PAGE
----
In defense of those attacked especially Tuesday's selection John Fitzgerald Kennedy, we provide not our comments, but readers. We don't have room to list all of them and, for the sake of brevity we provide just one for we have been inundated with e-mails of "how could you?" This comes from a 78 year-old retired priest who knew Kennedy. He wrote:
"As a Catholic priest who studied for the priesthood in Washington, D.C. I feel it only proper to inform you: to my knowledge and experience, John F. Kennedy was a good Catholic. As a seminarian I met him at Epiphany Parish in Georgetown, D.C. I was introduced to him as my friend Jack Kennedy, who works for the Government. The Pastor, Fr. Chester Ball, made the introduction. Jack attended daily Mass there and was a daily communicant. I didn't learn until some weeks later when he served the Mass of a priest from Massachusetts who informed us that Jack was the Junior Senator from the Commonwealth of Massachuesetts. His wife Jacqueline was born at Southampton Hospital and was baptized in East Hampton at St. Philomena's Church. The name of the Church was changed to Holy Trinity. While in the White House, a priest was assigned by the Archbishop (O'Boyle) to say Mass at the White House every day. When the President and the family went to the estate at Virginia, another priest was appointed to say Mass at the residence where the President stayed. I really get upset when I read some of the trash about this man. Before God, I am certain he was a true Catholic gentleman. Anyone can write stories after you are dead. There is no one to defend you. I didn't vote for John F. Kennedy because I have always voted Republican. To this day I wish I had voted for him. I guess all this sounds foolish to you and I have been laughed at when I mention it to others - however, these things I know with imperical knowledge. The priest who went to the White House had been with the Sacred Heart Fathers (Father Damien was one of them) and he left the Sacred Heart Community to become a secular priest in the Washington D.C. Archdiocese...Please pardon a senior retired priest for coming to the defense of a man I knew. I wish other politicians had the same love and respect for Almighty God and the Real Presence of Jesus Christ in the Eucharist. God love, protect and bless you for your efforts on behalf of our Faith."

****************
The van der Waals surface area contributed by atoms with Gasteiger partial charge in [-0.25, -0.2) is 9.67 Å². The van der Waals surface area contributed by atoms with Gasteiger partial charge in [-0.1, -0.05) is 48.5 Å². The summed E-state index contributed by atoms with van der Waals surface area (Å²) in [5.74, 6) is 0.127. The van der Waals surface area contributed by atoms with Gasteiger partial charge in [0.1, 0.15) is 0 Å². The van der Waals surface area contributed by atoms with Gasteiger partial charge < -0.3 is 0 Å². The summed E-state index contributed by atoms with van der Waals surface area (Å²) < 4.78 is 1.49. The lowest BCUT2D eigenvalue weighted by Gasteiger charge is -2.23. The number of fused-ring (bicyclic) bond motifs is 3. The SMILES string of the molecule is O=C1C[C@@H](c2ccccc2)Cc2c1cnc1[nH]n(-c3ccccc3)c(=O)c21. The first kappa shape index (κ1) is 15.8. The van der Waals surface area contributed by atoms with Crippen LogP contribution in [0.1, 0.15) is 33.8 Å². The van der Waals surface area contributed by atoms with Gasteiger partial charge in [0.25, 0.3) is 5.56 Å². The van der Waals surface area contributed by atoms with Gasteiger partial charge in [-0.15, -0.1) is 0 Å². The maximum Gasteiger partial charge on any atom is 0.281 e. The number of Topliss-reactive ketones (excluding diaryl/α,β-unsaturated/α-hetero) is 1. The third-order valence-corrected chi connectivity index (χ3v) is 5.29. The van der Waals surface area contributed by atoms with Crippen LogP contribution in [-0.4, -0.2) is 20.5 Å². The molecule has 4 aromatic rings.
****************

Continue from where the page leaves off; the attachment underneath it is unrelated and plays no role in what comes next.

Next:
This priest was ordained in 1951 at the National Shrine in D.C. It is another example of someone "going against the grain" as Mary Magdalene did when she "crashed" Simon's party because of her love for the Lord. Because of his love for the truth this retired priest stepped out and defended a man badly maligned. Even we didn't know he was a daily communicant. His words we included in today's commentary to show all how we can all misjudge someone and malign someone without a thorough knowledge of one's soul. Only God knows the heart and soul, not man. It gives us all pause to hang our heads in shame for preconceived thoughts about anyone without truly knowing the truth about that person. If we are not absolutely sure of someone's guilt, then we best keep our mouths closed and our minds and hearts open. For to condemn one of God's creatures, we surely must realize we will have to stand before our Maker one day to answer for our sins. When that time comes, will we remember Our Lord's words in Matthew 7: 1-2, "Do not judge, that you may not be judged. For with what judgment you judge, you shall be judged; and with what measure you measure, it shall be measured to you"? In other words, button our lips and open our hearts. By opening our hearts we will grow closer to Jesus and His Blessed Mother and follow their example, making it less and less likely we'll malign others. Therefore, with just over one hundred days left before the new millennium, let us all strive to do as Mary Magdalene and this honest priest of God have done: step out in faith. If we are truly striving for sanctity and understand our Faith, then we will follow Christ and the Church's call to help others and, to paraphrase the man so maligned: Ask not what God can do for you, but what you can do for God!